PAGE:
Other flours such as rye, spelt and buckwheat flour which have a low gluten content can be added to bread for a different flavour and texture but must be used in small quantities with a strong bread flour . Flour is best stored in a cool, dry dark place.
Be aware that bread making can never be an exact process as different flours will require a slightly different amount of liquid to achieve the desired dough; even a white flour grown from wheat in Canada will need a slightly different volume of water to that grown in the USA or UK for instance.
Milling, how long for and where the flour is stored and even the weather can also affect the amount of water required.
Don’t let this put you off, there’s not too much difference and it all comes down to practice as with most things in life. The more you make bread the sooner you will get to know the feel of a dough made with the right degree of hydration.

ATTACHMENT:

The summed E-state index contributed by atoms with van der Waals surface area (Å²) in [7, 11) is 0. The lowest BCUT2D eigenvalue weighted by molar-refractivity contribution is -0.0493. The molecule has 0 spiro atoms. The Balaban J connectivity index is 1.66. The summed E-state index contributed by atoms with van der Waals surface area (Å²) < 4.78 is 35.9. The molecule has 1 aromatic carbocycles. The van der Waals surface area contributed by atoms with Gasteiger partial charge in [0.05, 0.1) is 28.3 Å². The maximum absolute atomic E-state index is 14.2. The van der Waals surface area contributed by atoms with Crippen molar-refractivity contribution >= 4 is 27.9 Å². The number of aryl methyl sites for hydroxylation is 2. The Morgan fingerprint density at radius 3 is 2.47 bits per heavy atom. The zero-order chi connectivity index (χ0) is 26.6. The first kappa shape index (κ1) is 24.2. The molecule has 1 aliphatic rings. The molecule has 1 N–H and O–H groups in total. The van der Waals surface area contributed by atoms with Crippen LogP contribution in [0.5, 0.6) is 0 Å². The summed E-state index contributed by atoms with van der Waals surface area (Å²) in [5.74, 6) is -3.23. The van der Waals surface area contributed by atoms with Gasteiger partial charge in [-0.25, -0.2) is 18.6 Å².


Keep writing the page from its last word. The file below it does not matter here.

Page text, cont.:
Tip: Use the correct type of flour; using a pastry flour to make bread just won’t work as effectively because of the lower gluten content. Look for the words “strong” or “bread” on the packet.
Salt not only adds flavour to bread it helps to regulate the yeast and strengthens the gluten structure. Too little and the loaf will have a poor structure, and flavour. Too much salt can impair the yeast and if it comes into direct content can even kill it, resulting in a loaf with poor volume and flavour. For this reason, it is best to always use the amount of salt stated on a recipe.
Tip: When measuring the salt, keep it to the opposite side of the bowl to the yeast and only start combining when you are ready. This way, the actual direct contact time between the salt and yeast is minimal.
Breads are best divided into two types, those made with yeast and those without.
Yeastless breads include quick breads such as Soda Bread (which rises due to the reaction between the acid in the buttermilk and the alkaline of bicarbonate of soda which produces CO2), some flatbreads and cornbreads.